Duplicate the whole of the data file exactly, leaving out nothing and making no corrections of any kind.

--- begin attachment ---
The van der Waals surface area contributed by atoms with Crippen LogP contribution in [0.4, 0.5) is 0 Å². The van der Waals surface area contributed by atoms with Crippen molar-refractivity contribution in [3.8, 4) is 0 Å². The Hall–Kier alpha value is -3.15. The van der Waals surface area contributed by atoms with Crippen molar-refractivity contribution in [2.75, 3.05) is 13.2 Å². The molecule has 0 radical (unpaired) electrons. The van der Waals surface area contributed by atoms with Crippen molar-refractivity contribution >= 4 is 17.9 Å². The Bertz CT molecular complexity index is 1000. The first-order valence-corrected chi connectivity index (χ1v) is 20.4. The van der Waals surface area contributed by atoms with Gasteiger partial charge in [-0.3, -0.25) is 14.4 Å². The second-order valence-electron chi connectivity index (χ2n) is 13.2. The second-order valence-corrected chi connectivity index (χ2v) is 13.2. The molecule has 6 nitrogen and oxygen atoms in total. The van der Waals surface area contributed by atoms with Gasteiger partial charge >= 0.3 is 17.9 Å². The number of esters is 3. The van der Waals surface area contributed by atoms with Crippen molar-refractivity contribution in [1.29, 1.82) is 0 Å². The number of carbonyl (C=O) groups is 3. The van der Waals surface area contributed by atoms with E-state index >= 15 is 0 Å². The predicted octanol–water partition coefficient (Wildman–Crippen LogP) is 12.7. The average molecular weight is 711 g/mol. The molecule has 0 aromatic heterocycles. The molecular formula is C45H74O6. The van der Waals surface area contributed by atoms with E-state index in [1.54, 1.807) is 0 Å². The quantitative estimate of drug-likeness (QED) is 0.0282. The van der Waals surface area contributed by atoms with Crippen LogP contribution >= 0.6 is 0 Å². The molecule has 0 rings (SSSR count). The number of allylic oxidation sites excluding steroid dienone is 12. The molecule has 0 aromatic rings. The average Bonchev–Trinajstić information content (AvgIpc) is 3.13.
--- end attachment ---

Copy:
The van der Waals surface area contributed by atoms with Crippen LogP contribution in [0.4, 0.5) is 0 Å². The van der Waals surface area contributed by atoms with Crippen molar-refractivity contribution in [3.8, 4) is 0 Å². The Hall–Kier alpha value is -3.15. The van der Waals surface area contributed by atoms with Crippen molar-refractivity contribution in [2.75, 3.05) is 13.2 Å². The molecule has 0 radical (unpaired) electrons. The van der Waals surface area contributed by atoms with Crippen molar-refractivity contribution >= 4 is 17.9 Å². The Bertz CT molecular complexity index is 1000. The first-order valence-corrected chi connectivity index (χ1v) is 20.4. The van der Waals surface area contributed by atoms with Gasteiger partial charge in [-0.3, -0.25) is 14.4 Å². The second-order valence-electron chi connectivity index (χ2n) is 13.2. The second-order valence-corrected chi connectivity index (χ2v) is 13.2. The molecule has 6 nitrogen and oxygen atoms in total. The van der Waals surface area contributed by atoms with Gasteiger partial charge >= 0.3 is 17.9 Å². The number of esters is 3. The van der Waals surface area contributed by atoms with Crippen molar-refractivity contribution in [1.29, 1.82) is 0 Å². The number of carbonyl (C=O) groups is 3. The van der Waals surface area contributed by atoms with E-state index >= 15 is 0 Å². The predicted octanol–water partition coefficient (Wildman–Crippen LogP) is 12.7. The average molecular weight is 711 g/mol. The molecule has 0 aromatic heterocycles. The molecular formula is C45H74O6. The van der Waals surface area contributed by atoms with E-state index in [1.54, 1.807) is 0 Å². The quantitative estimate of drug-likeness (QED) is 0.0282. The van der Waals surface area contributed by atoms with Crippen LogP contribution >= 0.6 is 0 Å². The molecule has 0 rings (SSSR count). The number of allylic oxidation sites excluding steroid dienone is 12. The molecule has 0 aromatic rings. The average Bonchev–Trinajstić information content (AvgIpc) is 3.13.